Showing posts from March, 2021

You Can’t Tell a Story Without Using Your ABC(D)’s

 You Can’t Tell a Story Without Using Your ABC(D)’s By Sarah Wolf, MFA, MSSA Candidate Community Innovation Network Graduate Student Research Assistant I have been thinking a lot about ABCD as a method of recognizing and healing community trauma. ABCD, in this case, stands for Asset Based Community Development, a strengths-based approach to community engagement.  Where many other approaches enter with a deficit perspective -- what is wrong here that needs to be fixed -- ABCD enters with a surplus attitude that asks folks to self-identify what skills, talents, and assets are there to utilize in the work.  This framework empowers everyone involved to recognize their potential to be a change-agent, to be an active participant in the process, and, as a result, a co-creator of a more equitable playing field where resident voices hold as much weight as institutional ones. It might sound aspirational.  It might be aspirational.  But it’s a framework that invokes hope.  It’s a framework that

Analyzing Community Trauma Through Junior’s Eyes

Introduction Sherman Alexie’s 2007 novel The Absolutely True Diary of a Part-Time Indian shares the often overlooked or untold experience of indigenous populations in the United States of America.  Hundreds of years of systemic oppression have resulted in generations of native people trapped in cycles of poverty, violence, health disparities, and more.  Burnette and Figley (2016) report that there are around a thousand native community cultures that are largely ignored by the rest of the country.  As such, the gap between the dominant culture and the indigenous populations grows wider by the day with no clear signal that change is coming.  Alexie’s text  provides insight into the historical trauma indigenous communities have endured, the manifestations of that trauma, and the mechanisms that hold it in place.   Historical trauma perpetuated against Junior’s community To begin, a working definition of historical trauma is useful. Historical trauma is a heaping of traumatic events over

Just a Little Light Trauma, No Biggie, Nothing to See Here

Yesterday one of my friends was telling me about how her mom -- let's call her Samantha -- seemed to be over-complicating her ability to get vaccinated against COVID-19.  Samantha has been ultra-cautious during the pandemic, staying very informed about the latest news, really taking the entire situation seriously.  Because of her age, she now qualifies to be vaccinated and by all stretches of the imagination, there are no major barriers for her to get said-vaccination: she is able-bodied, she has transportation, she has a strong local support system, including a partner to be with her or help her monitor any possible side-effects.   All she has to do is book her appointment and go .  But something seems to be stopping her.  She has lots of excuses for why she can't do it or why it's a cumbersome process or why it's too frustrating.  My friend shared this story about Samantha with me because, well, we're close friends, but also, I'm close with her mom.  I love Sa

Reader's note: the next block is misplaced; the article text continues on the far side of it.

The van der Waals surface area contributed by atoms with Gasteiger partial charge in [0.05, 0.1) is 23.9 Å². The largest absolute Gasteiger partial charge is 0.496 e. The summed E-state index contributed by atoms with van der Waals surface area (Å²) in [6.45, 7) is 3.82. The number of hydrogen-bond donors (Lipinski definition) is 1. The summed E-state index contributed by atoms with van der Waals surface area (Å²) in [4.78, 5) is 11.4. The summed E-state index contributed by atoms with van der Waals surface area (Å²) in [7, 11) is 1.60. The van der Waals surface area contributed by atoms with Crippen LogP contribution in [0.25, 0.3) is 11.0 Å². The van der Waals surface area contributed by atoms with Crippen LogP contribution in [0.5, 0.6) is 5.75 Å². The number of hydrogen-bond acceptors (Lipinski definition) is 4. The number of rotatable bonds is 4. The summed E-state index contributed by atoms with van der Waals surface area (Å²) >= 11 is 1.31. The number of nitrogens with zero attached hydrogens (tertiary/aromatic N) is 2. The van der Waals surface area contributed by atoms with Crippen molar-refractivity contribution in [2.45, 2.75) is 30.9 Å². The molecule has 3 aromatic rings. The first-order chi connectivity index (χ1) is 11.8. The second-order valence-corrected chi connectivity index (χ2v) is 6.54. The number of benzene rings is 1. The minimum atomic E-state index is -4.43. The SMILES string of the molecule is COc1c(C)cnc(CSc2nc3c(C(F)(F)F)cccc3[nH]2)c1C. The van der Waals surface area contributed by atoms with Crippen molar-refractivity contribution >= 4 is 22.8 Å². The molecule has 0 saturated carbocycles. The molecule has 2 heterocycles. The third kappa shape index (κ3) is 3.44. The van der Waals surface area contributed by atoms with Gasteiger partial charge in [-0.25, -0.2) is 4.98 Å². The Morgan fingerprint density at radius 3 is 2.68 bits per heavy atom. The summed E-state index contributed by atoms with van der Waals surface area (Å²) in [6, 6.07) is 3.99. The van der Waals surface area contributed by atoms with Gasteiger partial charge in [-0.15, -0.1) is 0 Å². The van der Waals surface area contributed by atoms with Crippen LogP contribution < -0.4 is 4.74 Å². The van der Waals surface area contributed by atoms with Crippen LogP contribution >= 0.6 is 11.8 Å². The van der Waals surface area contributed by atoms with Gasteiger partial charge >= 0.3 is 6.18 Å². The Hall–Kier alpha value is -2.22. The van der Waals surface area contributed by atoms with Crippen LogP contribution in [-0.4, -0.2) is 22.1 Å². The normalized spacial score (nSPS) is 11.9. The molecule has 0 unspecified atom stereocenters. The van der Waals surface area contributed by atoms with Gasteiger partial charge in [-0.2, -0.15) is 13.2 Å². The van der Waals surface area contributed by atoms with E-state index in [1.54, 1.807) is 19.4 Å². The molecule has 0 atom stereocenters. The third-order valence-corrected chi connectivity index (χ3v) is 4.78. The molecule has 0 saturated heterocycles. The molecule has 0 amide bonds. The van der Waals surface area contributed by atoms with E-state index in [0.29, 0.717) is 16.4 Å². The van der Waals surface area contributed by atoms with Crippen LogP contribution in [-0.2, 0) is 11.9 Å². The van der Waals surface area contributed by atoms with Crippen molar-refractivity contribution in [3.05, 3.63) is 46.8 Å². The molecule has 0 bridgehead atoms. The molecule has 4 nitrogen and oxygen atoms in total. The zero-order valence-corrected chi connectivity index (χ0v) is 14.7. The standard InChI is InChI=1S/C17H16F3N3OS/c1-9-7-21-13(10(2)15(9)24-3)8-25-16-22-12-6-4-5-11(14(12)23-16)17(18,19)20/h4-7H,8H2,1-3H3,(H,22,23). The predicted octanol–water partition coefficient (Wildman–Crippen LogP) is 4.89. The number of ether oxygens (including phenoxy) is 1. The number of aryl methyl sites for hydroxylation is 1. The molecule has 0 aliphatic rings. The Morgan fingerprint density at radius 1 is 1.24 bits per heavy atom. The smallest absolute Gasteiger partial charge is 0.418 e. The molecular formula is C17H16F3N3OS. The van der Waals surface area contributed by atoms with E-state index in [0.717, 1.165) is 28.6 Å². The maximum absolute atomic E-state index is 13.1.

Co-Dependent vs. Ultra-Independent

A couple of days ago I was walking through Lakeview Cemetery listening to the comedian Rhea Butcher on Nicole Byer's podcast   Why Won't You Date Me?  and something clicked on in my brain.  Rhea was telling Nicole the story about how she met her current partner: a mutual friend invited them both to dinner, they ended up sitting next to each other, and it was a clear path to love straightaway from there.  Nicole, who is in her 30's, shares often on her podcast that she's never had a "real" romantic relationship -- partnership.  As you might guess by her podcast's title, she's questing to understand why relationships are so challenging for her.  She's fun and outgoing and minces no words about her love of sex.  But I could hear the confusion radiating out of her when Rhea casually recounted her how-I-met-my-partner story.  Like, it was   that  easy?  You sat next to each other and,   boom , it all worked out?  Why doesn't that happen for me?  Why